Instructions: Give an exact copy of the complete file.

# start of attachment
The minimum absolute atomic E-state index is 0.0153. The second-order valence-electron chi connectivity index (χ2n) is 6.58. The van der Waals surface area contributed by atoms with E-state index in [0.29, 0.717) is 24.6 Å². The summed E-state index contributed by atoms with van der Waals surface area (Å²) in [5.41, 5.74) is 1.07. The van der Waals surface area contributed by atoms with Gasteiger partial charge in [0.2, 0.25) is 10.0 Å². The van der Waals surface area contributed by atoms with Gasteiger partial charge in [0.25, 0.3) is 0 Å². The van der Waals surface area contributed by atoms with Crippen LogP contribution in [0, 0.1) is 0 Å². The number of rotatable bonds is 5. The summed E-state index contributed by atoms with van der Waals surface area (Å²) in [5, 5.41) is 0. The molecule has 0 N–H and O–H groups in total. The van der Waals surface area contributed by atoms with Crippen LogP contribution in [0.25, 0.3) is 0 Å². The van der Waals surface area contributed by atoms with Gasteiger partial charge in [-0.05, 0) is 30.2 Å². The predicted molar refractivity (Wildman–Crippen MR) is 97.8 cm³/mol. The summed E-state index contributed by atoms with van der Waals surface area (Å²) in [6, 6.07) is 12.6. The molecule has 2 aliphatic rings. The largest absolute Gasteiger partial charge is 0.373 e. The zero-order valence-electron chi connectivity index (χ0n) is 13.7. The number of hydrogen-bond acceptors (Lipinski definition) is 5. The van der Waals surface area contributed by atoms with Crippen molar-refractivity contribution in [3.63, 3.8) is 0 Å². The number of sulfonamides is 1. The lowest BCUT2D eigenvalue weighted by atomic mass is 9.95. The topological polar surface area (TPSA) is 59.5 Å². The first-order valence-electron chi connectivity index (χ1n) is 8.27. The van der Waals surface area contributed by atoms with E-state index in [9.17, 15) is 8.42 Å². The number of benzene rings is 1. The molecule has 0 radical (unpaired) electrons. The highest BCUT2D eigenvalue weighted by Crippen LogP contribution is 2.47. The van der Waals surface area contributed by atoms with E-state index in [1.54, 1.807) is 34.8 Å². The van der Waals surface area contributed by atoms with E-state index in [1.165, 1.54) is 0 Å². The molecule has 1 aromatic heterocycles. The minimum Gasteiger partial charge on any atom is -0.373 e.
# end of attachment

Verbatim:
The minimum absolute atomic E-state index is 0.0153. The second-order valence-electron chi connectivity index (χ2n) is 6.58. The van der Waals surface area contributed by atoms with E-state index in [0.29, 0.717) is 24.6 Å². The summed E-state index contributed by atoms with van der Waals surface area (Å²) in [5.41, 5.74) is 1.07. The van der Waals surface area contributed by atoms with Gasteiger partial charge in [0.2, 0.25) is 10.0 Å². The van der Waals surface area contributed by atoms with Gasteiger partial charge in [0.25, 0.3) is 0 Å². The van der Waals surface area contributed by atoms with Crippen LogP contribution in [0, 0.1) is 0 Å². The number of rotatable bonds is 5. The summed E-state index contributed by atoms with van der Waals surface area (Å²) in [5, 5.41) is 0. The molecule has 0 N–H and O–H groups in total. The van der Waals surface area contributed by atoms with Crippen LogP contribution in [0.25, 0.3) is 0 Å². The van der Waals surface area contributed by atoms with Gasteiger partial charge in [-0.05, 0) is 30.2 Å². The predicted molar refractivity (Wildman–Crippen MR) is 97.8 cm³/mol. The summed E-state index contributed by atoms with van der Waals surface area (Å²) in [6, 6.07) is 12.6. The molecule has 2 aliphatic rings. The largest absolute Gasteiger partial charge is 0.373 e. The zero-order valence-electron chi connectivity index (χ0n) is 13.7. The number of hydrogen-bond acceptors (Lipinski definition) is 5. The van der Waals surface area contributed by atoms with Crippen molar-refractivity contribution in [3.63, 3.8) is 0 Å². The number of sulfonamides is 1. The lowest BCUT2D eigenvalue weighted by atomic mass is 9.95. The topological polar surface area (TPSA) is 59.5 Å². The first-order valence-electron chi connectivity index (χ1n) is 8.27. The van der Waals surface area contributed by atoms with E-state index in [9.17, 15) is 8.42 Å². The number of benzene rings is 1. The molecule has 0 radical (unpaired) electrons. The highest BCUT2D eigenvalue weighted by Crippen LogP contribution is 2.47. The van der Waals surface area contributed by atoms with E-state index in [1.54, 1.807) is 34.8 Å². The van der Waals surface area contributed by atoms with E-state index in [1.165, 1.54) is 0 Å². The molecule has 1 aromatic heterocycles. The minimum Gasteiger partial charge on any atom is -0.373 e.